Mumbai: India’s Finance Minister’s focus for Union Budget 2016-17 was macro-economic stability and fiscal discipline as part of the transformational agenda. It was presented against the backdrop of challenging global headwinds while taking into account India’s status as a bright spot of 7.5%+ growth in a slowing global economy. There are several positive takeaways from the Union Budget and yet some areas that need to be addressed with respect to the gems & jewellery sector.
There are several positives in the Union Budget for various industry constituents including the focus on socio-economic development, impetus to infrastructure, simplification of tax norms and rationalization of Central Government schemes.
GJEPC welcomes the Inclusion of Separate HS Code for Lab grown diamonds and a separate one for the Natural Diamonds. This is a great step towards curbing the mixing of lab grown with natural diamonds and thereby creating a fair trade environment with defined verticals for both.
A “Special Notified Zone” (SNZ) had been created to facilitate shifting of operations by foreign mining companies (FMC) to India and to permit the trading of rough diamonds in India by the leading diamond mining companies of the world. GJEPC acknowledges the step of incorporating the FMCs to undertake activity of display of uncut diamond (without any sorting or sale) in the special notified, however industry urges the government to permit the sale of rough diamonds at the SNZ by implementing 0.25% tax on sales turnover achieved at SNZ by Foreign Mining Companies.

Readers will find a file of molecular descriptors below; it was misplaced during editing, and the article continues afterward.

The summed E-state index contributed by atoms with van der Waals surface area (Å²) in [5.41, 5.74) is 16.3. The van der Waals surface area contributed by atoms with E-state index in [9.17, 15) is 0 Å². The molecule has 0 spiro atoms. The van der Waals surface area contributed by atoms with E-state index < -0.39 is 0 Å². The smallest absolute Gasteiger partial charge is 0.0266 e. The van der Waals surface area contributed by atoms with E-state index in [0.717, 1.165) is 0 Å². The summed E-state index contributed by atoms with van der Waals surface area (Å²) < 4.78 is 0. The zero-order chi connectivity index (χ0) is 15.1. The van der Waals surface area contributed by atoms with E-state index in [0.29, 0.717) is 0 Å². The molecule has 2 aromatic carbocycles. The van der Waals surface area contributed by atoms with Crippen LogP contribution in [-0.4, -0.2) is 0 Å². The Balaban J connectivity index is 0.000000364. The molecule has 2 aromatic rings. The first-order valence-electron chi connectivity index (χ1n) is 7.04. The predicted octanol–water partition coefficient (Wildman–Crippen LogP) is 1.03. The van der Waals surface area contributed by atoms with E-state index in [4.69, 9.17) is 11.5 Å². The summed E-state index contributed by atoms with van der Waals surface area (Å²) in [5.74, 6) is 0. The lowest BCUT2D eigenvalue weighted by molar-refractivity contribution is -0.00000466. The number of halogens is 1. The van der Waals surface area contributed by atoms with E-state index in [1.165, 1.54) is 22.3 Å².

Finance Minister’s proposal to reduce the rate of Corporate Tax from 30% to 25% over a period, accompanied by rationalization and removal of various tax exemptions and incentives is a welcome move. The proposal to lower the corporate income tax rate for the next financial year of relatively small enterprises; i.e., companies with turnover not exceeding Rs. 5 crore (in the financial year ending March 2015), to 29% plus surcharge and cess will hugely benefit the gems & jewellery sector and new startups will also benefit from this.
The proposal to amend section 10AA of the Income-tax Act to provide for a sunset date of 31.03.2020 for commencement of activity of manufacture or production of any article or thing or providing services by a unit located in a Special Economic Zone (SEZs) for availing the deduction under said section provides clarity. We are happy to see a definitive roadmap as all units can plan for 5 years.
The deductions available for augmenting infrastructure as part of Make in India are also a welcome move. The intent to set up world-class multi-skill training institutes and entrepreneurship education is good and tax deductions under Skill India will be of great help. The proposal to circulate a Model Shops and Establishments Bill which can be adopted by the State Governments on voluntary basis is also positive.
As part of the move towards a lower tax regime with non-litigious approach, the new Dispute Resolution Scheme (DRS) is a welcome measure.
Areas of Gem & Jewellery Sector:
Gem & Jewellery Industry had made several representations to the Government to facilitate Ease of Doing Business in the Sector. We are distressed to find in the case of the gems & jewellery sector, no specific attention has been paid to address ease of doing business considering that exports of gems & jewellery account for a major share in the world market. We expected that the Government would announce measures to facilitate the export-oriented industries and create an environment of ease of doing business.
We find that our existing concerns have not been addressed in this Budget. We are apprehensive of the introduction of excise duty on jewellery products for the first time in several decades.
In India, jewellery is largely produced by the SMEs and they are not equipped to follow the rigid compliance of excise norms. The imposition of excise would severely impact jewellery production in India resulting in loss of employment to the uneducated but skilled jewellery workers.